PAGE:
Chlorhexidine; Allergic contact dermatitis; chlorhexidine Urticaria; delayed hypersensitivity; urticaria
Allergic contact dermatitis differs from most other immune reactions by its strict dose dependence during the elicitation phase. Moreover, almost all known contact allergens can also induce dose-dependent irritative dermatitis and in general only elicit allergic contact dermatitis in sensitized individuals when applied within a narrow dose range. Therefore, we hypothesized that elicitation of contact hypersensitivity (CHS) may require two signals, antigen-specific effector cell activation and a non-antigen-specific proinflammatory signal, both of which are provided by application of a sufficient dose of hapten. To dissociate these putative two signals, oxazolone-sensitized mice were ear challenged with a dose of the specific hapten which was too low to elicit CHS. At the same time, an unrelated hapten was applied in a conventional concentration to the same skin site. Whereas neither treatment alone elicited a significant CHS response, application of both compounds together resulted in a strong CHS response that was indistinguishable from that elicited by the full dose of the specific hapten. Upon coadministration of the irrelevant hapten, allergic contact dermatitis could be elicited even when the dose of the specific hapten was further reduced by a factor of 10(3). In contrast, a dose reduction of the irrelevant hapten by a factor of two resulted in the loss of the CRS response. These data indicate that non-antigen-specific effects of epicutaneously applied haptens significantly contribute to the elicitation of CHS responses and that the capacity of the hapten to evoke this proinflammatory stimulus rather than its antigenicity is responsible for the strict concentration dependence.
Given increasing awareness of the link between diet and health, many patients are concerned that dietary factors may trigger dermatitis. Research has found that dietary factors can indeed exacerbate atopic dermatitis or cause dermatitis due to systemic contact dermatitis. In atopic dermatitis, dietary factors are more likely to cause an exacerbation among infants or children with moderate-to-severe atopic dermatitis relative to other populations. Foods may trigger rapid, immunoglobulin E-mediated hypersensitivity reactions or may lead to late eczematous reactions. While immediate reactions occur within minutes to hours of food exposure, late eczematous reactions may occur anywhere from hours to two days later. Screening methods, such as food allergen-specific serum immunoglobulin E tests or skin prick tests, can identify sensitization to specific foods, but a diagnosis of food allergy requires specific signs and symptoms that occur reproducibly upon food exposure. Many patients who are sensitized will not develop clinical findings upon food exposure; therefore, these tests may result in false-positive tests for food allergy. This is why the gold standard for diagnosis remains the double-blind, placebo-controlled food challenge. In another condition, systemic contact dermatitis, ingestion of a specific food can actually cause dermatitis. Systemic contact dermatitis is a distinct T-cell mediated immunological reaction in which dietary exposure to specific allergens results in dermatitis. Balsam of Peru and nickel are well-known causes of systemic contact dermatitis, and reports have implicated multiple other allergens. This review seeks to increase awareness of important food allergens, elucidate their relationship with atopic dermatitis and systemic contact dermatitis, and review available diagnostic and treatment strategies.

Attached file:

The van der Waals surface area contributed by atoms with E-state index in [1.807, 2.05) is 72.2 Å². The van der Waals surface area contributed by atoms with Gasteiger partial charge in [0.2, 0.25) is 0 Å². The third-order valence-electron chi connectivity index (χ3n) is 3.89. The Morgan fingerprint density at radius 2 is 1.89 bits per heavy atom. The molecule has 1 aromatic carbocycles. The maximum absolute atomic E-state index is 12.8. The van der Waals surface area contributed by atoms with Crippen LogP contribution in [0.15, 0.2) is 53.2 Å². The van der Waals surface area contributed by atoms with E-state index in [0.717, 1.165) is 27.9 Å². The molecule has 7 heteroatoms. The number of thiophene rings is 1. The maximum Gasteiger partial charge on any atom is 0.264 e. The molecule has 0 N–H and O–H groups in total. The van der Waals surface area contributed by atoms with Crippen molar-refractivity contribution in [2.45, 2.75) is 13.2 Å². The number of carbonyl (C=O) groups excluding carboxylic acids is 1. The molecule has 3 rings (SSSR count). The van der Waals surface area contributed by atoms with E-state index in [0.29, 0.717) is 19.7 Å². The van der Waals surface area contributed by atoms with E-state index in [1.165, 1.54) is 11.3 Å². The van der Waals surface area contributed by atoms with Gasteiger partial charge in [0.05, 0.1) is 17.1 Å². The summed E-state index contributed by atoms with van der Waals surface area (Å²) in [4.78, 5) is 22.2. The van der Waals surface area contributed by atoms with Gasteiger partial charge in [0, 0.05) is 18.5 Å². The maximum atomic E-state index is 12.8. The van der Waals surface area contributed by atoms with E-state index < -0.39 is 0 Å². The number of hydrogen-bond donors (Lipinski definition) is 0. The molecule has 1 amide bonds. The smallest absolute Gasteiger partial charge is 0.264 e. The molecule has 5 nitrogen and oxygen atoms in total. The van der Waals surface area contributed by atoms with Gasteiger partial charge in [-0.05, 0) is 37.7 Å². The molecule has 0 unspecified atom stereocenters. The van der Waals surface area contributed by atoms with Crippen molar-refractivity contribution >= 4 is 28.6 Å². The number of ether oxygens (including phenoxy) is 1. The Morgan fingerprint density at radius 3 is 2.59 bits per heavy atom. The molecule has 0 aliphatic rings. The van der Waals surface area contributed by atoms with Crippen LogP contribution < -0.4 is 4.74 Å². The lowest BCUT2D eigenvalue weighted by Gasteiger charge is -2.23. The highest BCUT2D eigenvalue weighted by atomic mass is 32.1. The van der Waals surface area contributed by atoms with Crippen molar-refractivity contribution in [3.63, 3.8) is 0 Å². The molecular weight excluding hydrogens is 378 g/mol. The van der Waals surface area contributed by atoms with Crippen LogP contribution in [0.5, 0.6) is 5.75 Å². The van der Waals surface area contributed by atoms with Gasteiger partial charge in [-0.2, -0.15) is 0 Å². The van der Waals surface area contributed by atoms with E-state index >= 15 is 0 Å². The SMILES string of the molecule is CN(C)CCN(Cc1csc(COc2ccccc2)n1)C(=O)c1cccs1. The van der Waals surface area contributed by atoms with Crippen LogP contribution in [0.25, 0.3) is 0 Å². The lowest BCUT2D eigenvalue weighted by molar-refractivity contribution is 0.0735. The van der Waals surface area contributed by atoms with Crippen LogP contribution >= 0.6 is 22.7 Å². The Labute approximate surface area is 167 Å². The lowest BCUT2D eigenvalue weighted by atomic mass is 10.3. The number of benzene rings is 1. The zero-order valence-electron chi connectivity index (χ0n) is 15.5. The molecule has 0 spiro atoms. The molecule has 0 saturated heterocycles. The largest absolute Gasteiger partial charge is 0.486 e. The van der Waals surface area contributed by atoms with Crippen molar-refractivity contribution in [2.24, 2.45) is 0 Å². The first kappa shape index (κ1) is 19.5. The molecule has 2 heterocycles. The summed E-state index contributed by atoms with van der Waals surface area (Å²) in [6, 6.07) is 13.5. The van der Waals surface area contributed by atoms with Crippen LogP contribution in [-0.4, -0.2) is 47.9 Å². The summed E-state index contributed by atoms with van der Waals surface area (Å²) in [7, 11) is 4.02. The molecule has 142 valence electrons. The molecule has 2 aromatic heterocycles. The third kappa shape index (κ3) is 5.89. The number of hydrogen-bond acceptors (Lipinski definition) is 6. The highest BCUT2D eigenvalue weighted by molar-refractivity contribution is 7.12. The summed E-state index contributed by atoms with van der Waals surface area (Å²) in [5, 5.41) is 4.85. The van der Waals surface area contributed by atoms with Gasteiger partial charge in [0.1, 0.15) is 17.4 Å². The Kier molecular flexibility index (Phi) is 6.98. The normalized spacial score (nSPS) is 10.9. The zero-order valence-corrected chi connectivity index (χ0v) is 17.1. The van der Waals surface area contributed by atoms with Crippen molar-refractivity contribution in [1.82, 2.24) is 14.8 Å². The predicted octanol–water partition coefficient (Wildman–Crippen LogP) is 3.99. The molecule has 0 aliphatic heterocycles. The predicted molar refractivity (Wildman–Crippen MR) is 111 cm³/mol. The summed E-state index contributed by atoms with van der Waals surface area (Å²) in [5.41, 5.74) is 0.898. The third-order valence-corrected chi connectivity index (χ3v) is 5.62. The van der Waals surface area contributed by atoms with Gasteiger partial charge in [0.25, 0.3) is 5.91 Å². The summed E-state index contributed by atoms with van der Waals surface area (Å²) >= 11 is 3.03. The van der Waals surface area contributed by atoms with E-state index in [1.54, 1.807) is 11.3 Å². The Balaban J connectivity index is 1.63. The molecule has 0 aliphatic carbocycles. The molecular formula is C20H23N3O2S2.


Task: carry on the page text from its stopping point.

Since the 1920s, menthol has been added to cigarettes and used as a characterizing flavor. The health effects of cigarette smoking are well documented, however the health effects of menthol cigarettes as compared to non-menthol cigarettes is less well studied. This review discusses menthol’s effects on 1) biomarkers of tobacco smoke exposure, 2) toxicity and cellular effects, 3) lung function and respiration, 4) pulmonary and/or vascular function, 5) allergic reactions and inflammation, and 6) tobacco-related diseases. It is concluded that menthol is a biologically active compound that has effects by itself and in conjunction with nicotine, however much of the data on the other areas of interest are inconclusive and firm conclusions cannot be drawn.
Background. Gum arabic is a potential sensitizer in food industry. Methods. We examined 11 candy factory workers referred to examinations due to respiratory and skin symptoms paying attention to exposure and sensitization to gum arabic. Skin tests, pulmonary function tests, and respiratory provocation tests were carried out as indicated by the symptoms and findings. Results. Occupational asthma, caused by gum arabic was diagnosed in 4/11 candy factory workers and two of them had also occupational contact urticaria and one had occupational rhinitis. One of them had oral symptoms associated with ingestion of products containing gum arabic. Conclusions. Airborne exposure to gum arabic may cause sensitization leading to allergic rhinitis, asthma, and urticaria.